Crunchyroll #110: A Human Body (thanks Full Metal Alchemist!

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As an anime food blogger, I LOVE recipes. I mean, seriously! If I see some awesome anime food, the best thing I can possibly find is a recipe to go along with it so that I don’t have to make anything totally by scratch. It’s a huge lifesaver, because it saves me a lot of time researching, and time planning on what to do and how to do it. Normally, I look for recipes for actual food items, but amazingly enough, there are some recipes out there that will produce something much greater and more interesting than any old food item.


That’s right people, I’m talking about chemical reactions: add a pinch of this and a pinch of that and then BANG! There you go, you’ve got something completely new! Did anyone else love chemistry for that reason? Science experiments always seemed like more technically inclined cooking experiments. More academic, if you will, but they’re essentially the same thing. You combine a bunch of ingredients to get a specific end product.


And hey, Ed and Al from Fullmetal Alchemist Brotherhood do the same thing! All they want to do is make their good ol’ mom come back to life… Or rather, make her a new human body so that she doesn’t have to be dead anymore. Same difference? As we all know, things go horribly awry (sorry, boys), but on the upshot, we get a detailed list of the specific ingredients that make up a human body: water, carbon, ammonia, lime, phosphorus, salt, glucose, sulfur, silicone, among other things. And I couldn’t help but wonder… What would it be like if I just, you know, mixed these things together?


Well, what we get is basically a human soup. I asked my good friend, Kellen Miller, a chemistry teacher, to help me out with this science experiment. He assembled all the ingredients we would need, using household items, and let me come into his classroom to film. We decided not to use some of the more difficult to obtain/ hardcore ingredients because as it turns out, you can get some pretty dangerous reactions by adding a bunch of chemicals to water. Who knew? So in order to keep it safe, since we didn’t have a super secure filming location, we tried to keep it to the most pertinent ingredients that could be easily obtained around town. Miller is a genius, and worked out the exact proportions of ingredients we’d need, and we were able to mix up our human body in a about thirty minutes. Easy, right?

Now, some things to note: I am not posting a recipe, or the specific list of ingredients we used, because you really shouldn’t be trying this at home. Some of the chemicals we used are dangerous when unbonded (that means when left in their pure form), and if we had gotten the pure form of the chemical, we would have had some incredibly dangerous reactions. Flourine and water, for example, are a very explosive when combined. So is calcium, which is why we used chlorine bicorbonate, etc. This brings into question exactly how Ed and Al, two children, got these super dangerous ingredients in the first place, and also how they managed not to blow themselves up before they even did the transmutation. We have a theory that they ACTUALLY lost their limbs/ body due to the unsafe chemical reactions, rather than as the price for opening the gate. Also, because of  the difficulty in getting all these ingredients, and the safety issues related to that, what we do in the video is not technically 100% accurate to what Ed and Al say they do when they try the transmutation. On the other hand, it clearly didn’t work for them, so, you know. The original recipe didn’t even work ANYWAY, and I’m not sure it was the lack of a soul that was the real problem… Hehehe!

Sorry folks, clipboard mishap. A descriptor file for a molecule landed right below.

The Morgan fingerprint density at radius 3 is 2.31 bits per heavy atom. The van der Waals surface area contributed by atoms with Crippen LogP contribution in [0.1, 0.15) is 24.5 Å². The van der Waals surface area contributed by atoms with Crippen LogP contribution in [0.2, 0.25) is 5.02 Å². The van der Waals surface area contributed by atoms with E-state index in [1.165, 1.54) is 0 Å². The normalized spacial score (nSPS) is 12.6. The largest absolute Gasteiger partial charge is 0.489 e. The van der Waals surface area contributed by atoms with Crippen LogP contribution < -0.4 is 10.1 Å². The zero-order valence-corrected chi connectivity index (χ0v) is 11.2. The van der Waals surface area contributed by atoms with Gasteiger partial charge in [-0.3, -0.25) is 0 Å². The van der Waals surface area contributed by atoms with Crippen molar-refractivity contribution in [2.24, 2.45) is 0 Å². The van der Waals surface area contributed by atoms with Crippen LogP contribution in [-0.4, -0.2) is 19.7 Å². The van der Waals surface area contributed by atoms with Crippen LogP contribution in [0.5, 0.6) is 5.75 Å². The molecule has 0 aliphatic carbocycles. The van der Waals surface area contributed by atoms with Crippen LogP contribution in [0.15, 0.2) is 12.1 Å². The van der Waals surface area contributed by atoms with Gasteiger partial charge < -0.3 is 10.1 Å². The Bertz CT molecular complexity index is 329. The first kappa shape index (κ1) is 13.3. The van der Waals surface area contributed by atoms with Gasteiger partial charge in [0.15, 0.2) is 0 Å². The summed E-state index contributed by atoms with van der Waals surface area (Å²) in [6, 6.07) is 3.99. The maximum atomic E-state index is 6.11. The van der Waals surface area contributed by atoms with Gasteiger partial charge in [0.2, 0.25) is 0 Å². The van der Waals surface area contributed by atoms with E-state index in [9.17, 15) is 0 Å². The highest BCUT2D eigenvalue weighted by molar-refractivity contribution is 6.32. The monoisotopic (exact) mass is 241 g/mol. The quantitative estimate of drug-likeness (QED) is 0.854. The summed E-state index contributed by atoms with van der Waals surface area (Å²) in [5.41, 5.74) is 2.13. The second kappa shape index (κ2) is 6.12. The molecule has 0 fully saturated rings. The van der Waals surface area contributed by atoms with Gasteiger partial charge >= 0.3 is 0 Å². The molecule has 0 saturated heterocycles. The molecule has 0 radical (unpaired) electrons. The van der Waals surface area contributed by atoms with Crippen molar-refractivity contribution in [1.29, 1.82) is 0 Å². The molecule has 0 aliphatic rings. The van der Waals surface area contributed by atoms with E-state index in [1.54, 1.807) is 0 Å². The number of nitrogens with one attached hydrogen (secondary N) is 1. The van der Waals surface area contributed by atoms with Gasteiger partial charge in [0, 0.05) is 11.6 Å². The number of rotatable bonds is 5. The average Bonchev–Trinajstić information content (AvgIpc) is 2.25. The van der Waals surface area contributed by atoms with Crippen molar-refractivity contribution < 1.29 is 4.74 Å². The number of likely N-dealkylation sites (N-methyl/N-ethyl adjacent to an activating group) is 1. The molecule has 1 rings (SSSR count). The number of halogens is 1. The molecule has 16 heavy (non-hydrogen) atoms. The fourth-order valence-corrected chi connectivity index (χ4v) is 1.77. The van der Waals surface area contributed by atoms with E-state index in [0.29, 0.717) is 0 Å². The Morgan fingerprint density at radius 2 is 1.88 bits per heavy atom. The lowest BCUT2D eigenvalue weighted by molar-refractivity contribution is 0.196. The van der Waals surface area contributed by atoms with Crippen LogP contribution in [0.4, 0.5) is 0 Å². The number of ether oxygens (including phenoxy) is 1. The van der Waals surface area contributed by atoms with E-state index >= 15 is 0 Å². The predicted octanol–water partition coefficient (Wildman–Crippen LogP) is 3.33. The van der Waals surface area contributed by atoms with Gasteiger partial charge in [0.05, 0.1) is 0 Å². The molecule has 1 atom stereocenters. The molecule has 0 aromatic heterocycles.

So, how did it all turn out? You’ve got to watch the video below to see the results! Can I just say though that it was so much fun to do this science experiment? Miller and I had the best time putting it all together and getting all spooked by the thought of stirring up a human being in a plastic kiddie pool on the floor of a classroom. It was really fun! If you like the idea behind this, comment below with some other science experiments you’d like to see us try. In the meantime, have a great Halloween!


Check out how we made our very own human body by watching the full video down below!



I hope you enjoyed this post! Check in next week for another recipe, and to check out more anime food recipes, visit my blog. If you have any questions or comments, leave them below! I recently got a Twitter, so you can follow me at @yumpenguinsnack if you would like, and DEFINITELY feel free to send me food requests! My Tumblr is yumpenguinsnacks.tumblr.comFind me on Youtube for more video tutorials! Enjoy the food, and if you decide to recreate this dish, show me pics! 😀


In case you missed it, check out our last dish: Hot Tub Tamago from Kakuriyo-Bed and Breakfast for Spirits-. What other famous anime dishes would you like to see Emily make on COOKING WITH ANIME?



Crunchyroll #92: Hachis Parmentier from “Food Wars! Third Plate”

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Well, well, WELL, here we are again with another Food Wars recipe and a brand new opportunity to lose my mind cooking. This recipe, the product of Soma, his dad, and Erina, is a recipe for insanity! It’s a take on Hachis Parmentier, which is basically the French verson of Shepherd’s Pie. But, of course, these three decided to up the ante and turn out something that only faintly resembles the original dish, while providing a million times more impact.